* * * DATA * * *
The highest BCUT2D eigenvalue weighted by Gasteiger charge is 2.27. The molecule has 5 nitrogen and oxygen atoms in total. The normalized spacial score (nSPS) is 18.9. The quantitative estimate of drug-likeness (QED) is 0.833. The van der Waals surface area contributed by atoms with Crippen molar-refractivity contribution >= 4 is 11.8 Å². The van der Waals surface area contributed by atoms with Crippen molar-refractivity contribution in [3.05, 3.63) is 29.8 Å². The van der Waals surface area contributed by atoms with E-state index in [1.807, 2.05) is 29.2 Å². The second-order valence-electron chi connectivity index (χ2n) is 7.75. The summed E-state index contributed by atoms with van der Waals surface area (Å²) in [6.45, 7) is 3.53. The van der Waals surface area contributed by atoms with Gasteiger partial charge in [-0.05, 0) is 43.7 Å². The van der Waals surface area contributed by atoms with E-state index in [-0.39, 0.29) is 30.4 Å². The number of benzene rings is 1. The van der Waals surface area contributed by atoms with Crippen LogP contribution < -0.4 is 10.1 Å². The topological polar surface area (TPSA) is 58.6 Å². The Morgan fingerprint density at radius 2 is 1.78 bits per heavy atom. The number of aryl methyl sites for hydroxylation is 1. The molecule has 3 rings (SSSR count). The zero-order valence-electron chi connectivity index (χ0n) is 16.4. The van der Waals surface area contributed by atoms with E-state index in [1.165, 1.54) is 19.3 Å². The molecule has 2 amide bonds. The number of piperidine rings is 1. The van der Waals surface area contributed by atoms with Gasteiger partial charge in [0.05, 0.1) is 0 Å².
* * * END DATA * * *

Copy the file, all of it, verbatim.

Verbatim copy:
The highest BCUT2D eigenvalue weighted by Gasteiger charge is 2.27. The molecule has 5 nitrogen and oxygen atoms in total. The normalized spacial score (nSPS) is 18.9. The quantitative estimate of drug-likeness (QED) is 0.833. The van der Waals surface area contributed by atoms with Crippen molar-refractivity contribution >= 4 is 11.8 Å². The van der Waals surface area contributed by atoms with Crippen molar-refractivity contribution in [3.05, 3.63) is 29.8 Å². The van der Waals surface area contributed by atoms with E-state index in [1.807, 2.05) is 29.2 Å². The second-order valence-electron chi connectivity index (χ2n) is 7.75. The summed E-state index contributed by atoms with van der Waals surface area (Å²) in [6.45, 7) is 3.53. The van der Waals surface area contributed by atoms with Gasteiger partial charge in [-0.05, 0) is 43.7 Å². The van der Waals surface area contributed by atoms with E-state index in [-0.39, 0.29) is 30.4 Å². The number of benzene rings is 1. The van der Waals surface area contributed by atoms with Crippen LogP contribution < -0.4 is 10.1 Å². The topological polar surface area (TPSA) is 58.6 Å². The Morgan fingerprint density at radius 2 is 1.78 bits per heavy atom. The number of aryl methyl sites for hydroxylation is 1. The molecule has 3 rings (SSSR count). The zero-order valence-electron chi connectivity index (χ0n) is 16.4. The van der Waals surface area contributed by atoms with E-state index in [1.165, 1.54) is 19.3 Å². The molecule has 2 amide bonds. The number of piperidine rings is 1. The van der Waals surface area contributed by atoms with Gasteiger partial charge in [0.05, 0.1) is 0 Å².